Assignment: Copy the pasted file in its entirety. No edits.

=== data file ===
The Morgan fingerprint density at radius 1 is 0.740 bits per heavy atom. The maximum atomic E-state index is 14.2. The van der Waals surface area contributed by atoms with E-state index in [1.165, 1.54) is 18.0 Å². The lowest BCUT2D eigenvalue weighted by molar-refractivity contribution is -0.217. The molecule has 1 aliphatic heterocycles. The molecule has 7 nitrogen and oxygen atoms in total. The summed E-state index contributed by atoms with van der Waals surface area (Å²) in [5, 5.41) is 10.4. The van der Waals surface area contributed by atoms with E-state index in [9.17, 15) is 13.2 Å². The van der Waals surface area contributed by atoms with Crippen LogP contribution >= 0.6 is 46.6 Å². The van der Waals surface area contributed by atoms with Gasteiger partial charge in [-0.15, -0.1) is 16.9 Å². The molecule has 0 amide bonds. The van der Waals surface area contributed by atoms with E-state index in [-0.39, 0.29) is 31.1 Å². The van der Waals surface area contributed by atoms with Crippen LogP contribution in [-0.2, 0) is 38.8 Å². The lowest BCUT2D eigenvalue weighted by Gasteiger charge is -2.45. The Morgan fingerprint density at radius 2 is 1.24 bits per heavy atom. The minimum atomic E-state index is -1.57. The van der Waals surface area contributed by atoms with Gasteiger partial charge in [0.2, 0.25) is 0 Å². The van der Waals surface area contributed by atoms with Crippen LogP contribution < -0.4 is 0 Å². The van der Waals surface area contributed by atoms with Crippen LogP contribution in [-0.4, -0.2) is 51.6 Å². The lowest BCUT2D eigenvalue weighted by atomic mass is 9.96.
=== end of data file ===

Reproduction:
The Morgan fingerprint density at radius 1 is 0.740 bits per heavy atom. The maximum atomic E-state index is 14.2. The van der Waals surface area contributed by atoms with E-state index in [1.165, 1.54) is 18.0 Å². The lowest BCUT2D eigenvalue weighted by molar-refractivity contribution is -0.217. The molecule has 1 aliphatic heterocycles. The molecule has 7 nitrogen and oxygen atoms in total. The summed E-state index contributed by atoms with van der Waals surface area (Å²) in [5, 5.41) is 10.4. The van der Waals surface area contributed by atoms with E-state index in [9.17, 15) is 13.2 Å². The van der Waals surface area contributed by atoms with Crippen LogP contribution >= 0.6 is 46.6 Å². The van der Waals surface area contributed by atoms with Gasteiger partial charge in [-0.15, -0.1) is 16.9 Å². The molecule has 0 amide bonds. The van der Waals surface area contributed by atoms with E-state index in [-0.39, 0.29) is 31.1 Å². The van der Waals surface area contributed by atoms with Crippen LogP contribution in [-0.2, 0) is 38.8 Å². The lowest BCUT2D eigenvalue weighted by Gasteiger charge is -2.45. The Morgan fingerprint density at radius 2 is 1.24 bits per heavy atom. The minimum atomic E-state index is -1.57. The van der Waals surface area contributed by atoms with Gasteiger partial charge in [0.2, 0.25) is 0 Å². The van der Waals surface area contributed by atoms with Crippen LogP contribution < -0.4 is 0 Å². The van der Waals surface area contributed by atoms with Crippen LogP contribution in [-0.4, -0.2) is 51.6 Å². The lowest BCUT2D eigenvalue weighted by atomic mass is 9.96.